and some I chose only for their covers.

Some, perhaps, will now be on your TBR!

Just click on the cover to read the book’s synopsis from  Goodreads.

You might just find your next favorite book!

Stay tuned for Cover Love Part 27: “Empty swings“

or… revisit any of the first twenty-five installments of

Cover Love – some of which I’ve updated recently

Posted in Cover Love series, Dustjackets | Tagged | 15 Comments

“Taking on water” by David Rawding

I chose to read this novel because one of the protagonists is a lobsterman.  Since I live in Nova Scotia, where lobster fishing is a huge industry, I thought it would be fun to read a mystery centered around this physically demanding, arduous way of making a living.


When James Morrow, a social worker, first meets Kevin Flynn, he suspects the teen is being abused. To learn more about Kevin’s home life, he gets to know the boy’s father, Tucker, who’s a lobsterman. James is able to put his suspicions to rest, and the two families begin to form a friendship.

When a kid at the local recreation center dies of an overdose, Detective Maya Morrow adds the case to the long list related to the drug problem plaguing the small New Hampshire coastal town of Newborough. But her investigation gets her much too close to the dangerous players.

Both the Morrows and the Flynns are holding dark secrets, and when their lives collide, tragedy is inevitable.

Let me introduce you to the two male protagonists in “Taking on water”.

The main protagonist is James Morrow.  A social worker, James works for New Hampshire Child Protective Services.  He is married to Maya, one of the town’s only black female police detectives.  Crazy about each other, they are trying to have a baby. In his free time James volunteers at a Youth Recreation center.  James comes from a dysfunctional family where his father was an abusive alcoholic. Like his father before him, James has anger management issues which he struggles daily to keep under control.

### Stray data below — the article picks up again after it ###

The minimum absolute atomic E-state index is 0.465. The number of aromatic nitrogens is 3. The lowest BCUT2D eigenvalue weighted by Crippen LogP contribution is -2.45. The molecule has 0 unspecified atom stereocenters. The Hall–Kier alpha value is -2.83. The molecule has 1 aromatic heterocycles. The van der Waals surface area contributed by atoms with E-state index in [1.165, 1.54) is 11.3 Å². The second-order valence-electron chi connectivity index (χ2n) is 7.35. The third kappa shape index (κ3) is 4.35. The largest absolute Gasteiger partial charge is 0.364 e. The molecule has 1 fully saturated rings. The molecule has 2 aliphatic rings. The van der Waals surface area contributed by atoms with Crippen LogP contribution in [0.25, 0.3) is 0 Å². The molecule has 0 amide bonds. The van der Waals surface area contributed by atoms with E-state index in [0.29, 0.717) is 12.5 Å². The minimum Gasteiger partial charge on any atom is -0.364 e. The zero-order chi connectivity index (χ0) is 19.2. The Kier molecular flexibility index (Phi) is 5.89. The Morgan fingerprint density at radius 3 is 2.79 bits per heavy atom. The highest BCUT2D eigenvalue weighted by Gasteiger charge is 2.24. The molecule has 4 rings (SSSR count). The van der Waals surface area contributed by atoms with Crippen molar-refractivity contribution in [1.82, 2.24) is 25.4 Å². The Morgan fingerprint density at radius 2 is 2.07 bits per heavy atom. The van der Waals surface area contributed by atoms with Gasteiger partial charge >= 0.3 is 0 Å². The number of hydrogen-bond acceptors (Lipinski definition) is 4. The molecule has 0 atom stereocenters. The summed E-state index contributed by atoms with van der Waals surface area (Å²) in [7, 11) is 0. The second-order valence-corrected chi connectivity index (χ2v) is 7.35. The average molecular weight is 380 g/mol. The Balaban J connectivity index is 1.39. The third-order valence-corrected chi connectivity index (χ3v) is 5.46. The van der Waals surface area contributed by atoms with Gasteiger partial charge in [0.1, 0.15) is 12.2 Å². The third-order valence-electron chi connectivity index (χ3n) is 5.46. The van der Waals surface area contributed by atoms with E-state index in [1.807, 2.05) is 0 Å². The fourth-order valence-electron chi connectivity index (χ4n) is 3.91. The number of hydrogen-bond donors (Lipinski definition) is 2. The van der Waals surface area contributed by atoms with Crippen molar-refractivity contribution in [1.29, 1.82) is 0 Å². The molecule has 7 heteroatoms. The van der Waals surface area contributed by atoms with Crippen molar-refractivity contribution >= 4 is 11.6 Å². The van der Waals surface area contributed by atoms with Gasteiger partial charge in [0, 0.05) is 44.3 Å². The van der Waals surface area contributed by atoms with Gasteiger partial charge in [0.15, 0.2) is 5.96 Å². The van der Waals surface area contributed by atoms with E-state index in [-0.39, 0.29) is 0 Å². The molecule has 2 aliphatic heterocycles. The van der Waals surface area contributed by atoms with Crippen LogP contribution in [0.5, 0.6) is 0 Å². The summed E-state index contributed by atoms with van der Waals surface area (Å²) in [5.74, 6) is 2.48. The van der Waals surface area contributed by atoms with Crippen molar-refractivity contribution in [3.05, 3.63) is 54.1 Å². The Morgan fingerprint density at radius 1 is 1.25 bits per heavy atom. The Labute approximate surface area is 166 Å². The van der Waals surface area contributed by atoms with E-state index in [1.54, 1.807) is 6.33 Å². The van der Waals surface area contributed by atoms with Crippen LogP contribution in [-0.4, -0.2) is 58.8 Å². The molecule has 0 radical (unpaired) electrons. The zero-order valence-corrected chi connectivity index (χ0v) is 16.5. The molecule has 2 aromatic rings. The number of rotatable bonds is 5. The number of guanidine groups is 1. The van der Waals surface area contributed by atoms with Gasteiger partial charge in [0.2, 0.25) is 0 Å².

“We are the products of our memories, for better or worse. They make us into the people we are.”

When James meets Kevin, a young boy with bruises at the rec center, he fears the boy may be abused, so he contrives to meet Kevin’s parents.  He learns that he is mistaken about the abuse, but finds a new friend in lobsterman Tucker Flynn. Tucker takes James out on his boat, and the two couples socialize.

Tucker Flynn, is a lifelong fisherman, married with a young son. (He had two sons, but the eldest one died). He inherited his lobster license and boat ‘Periwinkle‘ from his father. Along with these, he inherited loads of debt and is in danger of losing his house.  A volatile man, he is now being threatened by a fellow fisherman, his lines are being cut, and his livelihood sabotaged. When a devastating storm hits, Tucker loses thousands of dollars worth of fishing gear. He is now a desperate man.

“Lady Justice seemed to lift up her blindfold and wink at the privileged.”

The novel is set in the small New Hampshire coastal town of Newborough. Heroin is taking its toll on the small community.  Maya has been involved in the arrest of one of the supposed dealers, but fears that this is just the tip of the iceberg.  A man jumps to his death from the town’s bridge.  A teenager overdoses at the youth recreation center where James volunteers. Maya has a theory as to how the heroin is entering the town. Proving her theory may endanger everything she holds dear…

David Rawding’s writing has a wonderful flow.  Nothing stilted or contrived – with equal skill at dialogue and narrative. The characters were fully rendered with a mixture of attitudes, thoughts, and past memories making them very ‘real’ for the reader. The plot itself had a realistic feel that I appreciated and I am very anxious to read more work by this author. This is a novel about the lengths desperate men will go to when they feel they have nothing left to lose.  About how avarice breeds corruption, and how corruption can undermine even the most altruistic.

For me, the ending let the novel down in one respect.  Since I never include ‘spoilers’ in my reviews, I can say only that the personality and moral fiber of one of the main characters changed drastically from what it was throughout the rest of the novel.  This change seemed hard for me to come to grips with. Also, I must warn you that if you like books where ‘they all lived happily ever after‘, then this book is NOT for you.